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Suicide Deaths by County, New Mexico, 2015-2019

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Why Is This Important?

Suicidal behaviors are a serious public health problem and a major cause of morbidity and mortality in New Mexico. In 2018, suicide was the ninth leading cause of death in NM, the second leading cause of death by age group for persons 5-34 years of age and the fourth leading cause of death by age group for persons 35-44 years of age. Suicide accounted for 15,048 Years of Potential Life Lost (YPLL), fourth after unintentional injuries, cancer, and heart disease deaths. The YPLL is a measure of premature mortality in a population that describes the impact of injury-related deaths on a society compared to other causes of death. Suicide deaths have been increasing in both New Mexico and the United States, with suicide death rates in NM at least 50% higher than U.S. rates over the past 20 years. Mental disorders, particularly clinical depression, increase the risk for both attempted suicide and suicide. Other risk factors associated with suicide include a previous suicide attempt, alcohol and substance abuse, a family history of suicide, a history of child maltreatment, feelings of hopelessness, isolation, barriers to mental health treatment, loss (of relationships, social connections, work, finances), physical illness, and easy access to lethal methods, such as firearms.

Suicide Deaths by County, New Mexico, 2015-2019

From 2013-2017, 20 NM counties had age-adjusted suicide rates that were significantly higher than the 2016 U.S. rate. NM counties with the highest suicide rates included Catron, Hidalgo, Grant and Sierra Counties in the Southwest; Quay County in the Southeast; and Taos, San Miguel and Torrance Counties in the Northeast.

Definition

The suicide death rate is defined as the number of deaths attributed to suicide per 100,000 population. Suicide deaths for 1995-1998 were defined by underlying cause of death based on International Classification of Diseases, version 9 (ICD-9) codes; and suicide deaths for 1999 and later were defined by underlying cause of death based on International Classification of Diseases, version 10 (ICD-10) codes.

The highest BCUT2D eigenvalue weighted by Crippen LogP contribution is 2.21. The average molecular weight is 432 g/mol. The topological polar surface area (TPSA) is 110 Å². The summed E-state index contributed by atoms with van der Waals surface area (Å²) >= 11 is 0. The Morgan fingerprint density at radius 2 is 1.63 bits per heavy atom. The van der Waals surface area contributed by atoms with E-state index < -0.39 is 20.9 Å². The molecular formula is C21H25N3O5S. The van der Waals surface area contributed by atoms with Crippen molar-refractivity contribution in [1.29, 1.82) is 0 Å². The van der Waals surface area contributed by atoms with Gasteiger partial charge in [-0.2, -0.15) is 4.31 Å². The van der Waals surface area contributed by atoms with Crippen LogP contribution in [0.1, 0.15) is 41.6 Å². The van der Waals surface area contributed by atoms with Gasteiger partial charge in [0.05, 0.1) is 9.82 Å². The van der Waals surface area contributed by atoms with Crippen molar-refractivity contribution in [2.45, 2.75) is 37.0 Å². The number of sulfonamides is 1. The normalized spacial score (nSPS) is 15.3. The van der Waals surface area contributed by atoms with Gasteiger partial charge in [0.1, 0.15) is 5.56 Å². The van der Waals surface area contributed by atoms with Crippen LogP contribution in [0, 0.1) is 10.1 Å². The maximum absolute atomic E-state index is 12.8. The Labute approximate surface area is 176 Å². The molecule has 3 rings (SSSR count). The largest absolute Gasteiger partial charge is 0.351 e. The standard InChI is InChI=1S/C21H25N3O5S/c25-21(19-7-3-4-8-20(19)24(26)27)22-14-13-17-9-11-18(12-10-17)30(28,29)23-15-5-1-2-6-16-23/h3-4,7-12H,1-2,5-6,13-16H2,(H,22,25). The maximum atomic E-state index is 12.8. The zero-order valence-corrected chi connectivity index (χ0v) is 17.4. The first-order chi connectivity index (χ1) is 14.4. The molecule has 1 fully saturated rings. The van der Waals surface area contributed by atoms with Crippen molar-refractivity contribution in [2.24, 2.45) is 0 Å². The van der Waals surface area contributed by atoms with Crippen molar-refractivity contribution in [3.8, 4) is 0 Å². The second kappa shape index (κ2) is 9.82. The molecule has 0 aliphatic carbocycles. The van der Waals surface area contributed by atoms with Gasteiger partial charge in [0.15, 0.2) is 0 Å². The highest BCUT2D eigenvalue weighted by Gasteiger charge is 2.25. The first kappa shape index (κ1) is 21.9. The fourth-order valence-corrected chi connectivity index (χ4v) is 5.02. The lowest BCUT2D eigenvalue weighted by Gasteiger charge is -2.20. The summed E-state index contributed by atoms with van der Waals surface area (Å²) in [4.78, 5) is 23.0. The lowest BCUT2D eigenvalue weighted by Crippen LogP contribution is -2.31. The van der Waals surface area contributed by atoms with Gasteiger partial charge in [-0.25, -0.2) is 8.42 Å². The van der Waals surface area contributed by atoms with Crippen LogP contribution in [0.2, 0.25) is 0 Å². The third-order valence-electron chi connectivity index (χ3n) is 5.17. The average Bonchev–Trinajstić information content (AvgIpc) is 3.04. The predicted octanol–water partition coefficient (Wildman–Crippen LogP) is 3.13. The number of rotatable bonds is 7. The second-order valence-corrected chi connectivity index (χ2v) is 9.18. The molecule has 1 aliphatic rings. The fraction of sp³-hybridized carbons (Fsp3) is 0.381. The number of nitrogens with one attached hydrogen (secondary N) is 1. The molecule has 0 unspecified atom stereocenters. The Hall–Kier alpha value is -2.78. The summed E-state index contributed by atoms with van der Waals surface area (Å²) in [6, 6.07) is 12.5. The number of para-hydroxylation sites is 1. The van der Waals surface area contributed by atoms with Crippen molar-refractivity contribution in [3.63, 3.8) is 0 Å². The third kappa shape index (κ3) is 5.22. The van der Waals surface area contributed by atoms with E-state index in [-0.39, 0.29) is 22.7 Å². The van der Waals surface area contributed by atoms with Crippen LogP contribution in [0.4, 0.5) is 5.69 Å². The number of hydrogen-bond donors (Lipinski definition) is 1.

Data Notes

Rates have been age-adjusted using the direct method and the 2000 U.S. standard population.

Data Sources

  • New Mexico Death Data: Bureau of Vital Records and Health Statistics (BVRHS), Epidemiology and Response Division, New Mexico Department of Health.
    (https://www.nmhealth.org/about/erd/bvrhs/vrp/)
  • Centers for Disease Control and Prevention, National Center for Health Statistics, CDC WONDER Online Database
    (http://wonder.cdc.gov)
  • New Mexico Population Estimates: University of New Mexico, Geospatial and Population Studies (GPS) Program.
    (http://gps.unm.edu/)

How the Measure is Calculated

  • Numerator:

    The total number of suicide deaths per year.
  • Denominator:

    The estimated mid-year population.

Data Issues

  • Death Certificate Data

    Death certificate information is submitted electronically by funeral directors, who obtain demographic information from an informant, a close family member of the decedent. The NMDOH Bureau of Vital Records and Health Statistics (BVRHS) does annual trainings for funeral directors and local registrars and the death certificate information goes through extensive scrutiny for completeness and consistency. The cause of death is certified by the decedent's physician or the physician that attended the death. Accidental and suspicious deaths are certified by the Office of the Medical Investigator. When death certificates are received the cause of death literals are keyed into software locally by the BVRHS, then shipped to the National Center for Health Statistics (NCHS) where they are machine coded into ICD-10 cause-of-death codes. NCHS returns the ICD-10 codes to BVRHS where the death records are updated.

  • New Mexico Population Estimates

    All population estimates apply to July 1 of the selected year. These estimates are considered the most accurate estimates for the state of New Mexico and should match those found on the University of New Mexico Geospatial and Population Studies website. Estimates include decimal fractions. Census tract population estimates were summed to produce County and Small Area population estimates. Population estimate totals may vary due to rounding. Population estimates for previous years are occasionally revised as new information becomes available. When publishing trend data, always be sure that your rates for earlier years match current rates on NM-IBIS that have been calculated with the most up-to-date population estimates.

Health Topic Pages Related to: Suicide Death

Indicator Data Last Updated On 12/12/2018, Published on 03/29/2022
Injury Epidemiology, Epidemiology and Response Division, New Mexico Department of Health, 1190 S. Saint Francis Drive, Room N1106, P.O. Box 26110, Santa Fe, NM, 87502. Contact Tierney Murphy, by telephone at (505) 827-6816 or email to Tierney.Murphy@state.nm.us.